A recent study has revealed millennial consumers are buying potatoes less often.
1,500 people took part in an online survey carried out by Bord Bia and the results are starch raving mad.
It showed that millennials don't chip in as 5 out 10 think that protein and vegetables are more important than potatoes.
The Bord Bia report stated that "the research showed that the carbohydrate world is being increasingly challenged".
This report will now prompt a change in promotional initiatives between Bord Bia and the Potato Industry in order to change the perceptions that millennials have of the potato.
Bord Bia fresh produce and potato manager Lorcan Bourke said: "The research established that there was very little rejection of potatoes as a food. On the contrary, many of the millennials interviewed were waxing lyrical about how they 'loved their spuds!'
"We do know that the millennial generation as a cohort are eating differently to previous generations seeking taste, convenience and health in their food.
"Potatoes tick all the boxes across these three criteria, but only when people have full knowledge on how to use them in their busy lifestyles," he said.
However, the potato market is only being neglected by millennials. The report says that "potato purchase penetration is still high at more than 97% across the population".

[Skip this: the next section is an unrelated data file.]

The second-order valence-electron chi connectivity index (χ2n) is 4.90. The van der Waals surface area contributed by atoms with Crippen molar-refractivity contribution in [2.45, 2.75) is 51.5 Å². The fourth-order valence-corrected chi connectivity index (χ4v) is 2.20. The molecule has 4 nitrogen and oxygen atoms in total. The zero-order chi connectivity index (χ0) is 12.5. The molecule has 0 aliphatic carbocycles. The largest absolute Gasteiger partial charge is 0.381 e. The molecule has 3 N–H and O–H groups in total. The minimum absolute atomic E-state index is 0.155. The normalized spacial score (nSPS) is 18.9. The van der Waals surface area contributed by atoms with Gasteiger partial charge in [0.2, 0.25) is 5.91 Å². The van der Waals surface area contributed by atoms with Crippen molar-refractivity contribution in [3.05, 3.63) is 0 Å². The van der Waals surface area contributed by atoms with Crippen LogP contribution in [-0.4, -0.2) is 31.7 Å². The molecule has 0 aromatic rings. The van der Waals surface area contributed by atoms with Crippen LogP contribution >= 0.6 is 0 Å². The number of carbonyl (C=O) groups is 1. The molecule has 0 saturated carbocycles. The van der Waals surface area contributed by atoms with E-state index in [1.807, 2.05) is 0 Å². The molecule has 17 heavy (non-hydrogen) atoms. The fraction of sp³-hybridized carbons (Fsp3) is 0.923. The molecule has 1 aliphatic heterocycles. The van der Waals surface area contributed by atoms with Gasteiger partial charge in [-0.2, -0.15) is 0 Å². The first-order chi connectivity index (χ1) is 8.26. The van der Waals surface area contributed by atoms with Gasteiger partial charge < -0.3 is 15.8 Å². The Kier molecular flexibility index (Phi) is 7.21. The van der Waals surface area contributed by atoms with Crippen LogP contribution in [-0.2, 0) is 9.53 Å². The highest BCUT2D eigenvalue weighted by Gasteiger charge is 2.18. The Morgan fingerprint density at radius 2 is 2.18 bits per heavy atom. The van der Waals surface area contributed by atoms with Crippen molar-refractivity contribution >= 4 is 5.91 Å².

On average people consume the potato three times a week, whereas Generation Z and Millennials are more likely to eat pasta and rice, as "they believe that they are more aligned for their needs".
It seems that millennials aren't made aware of the health benefits of the potato. They associate it with containing more fat and calories than other carbohydrate foods, while others associate them with being a good source of fiber, magnesium and vitamin C.
But that's not all. The potato also contains more potassium than a banana, anti-oxidants, resistant starch, and only 100 calories per potato. In comparison to the avocado, which is quite popular amongst the millennial generation, contains 250 calories.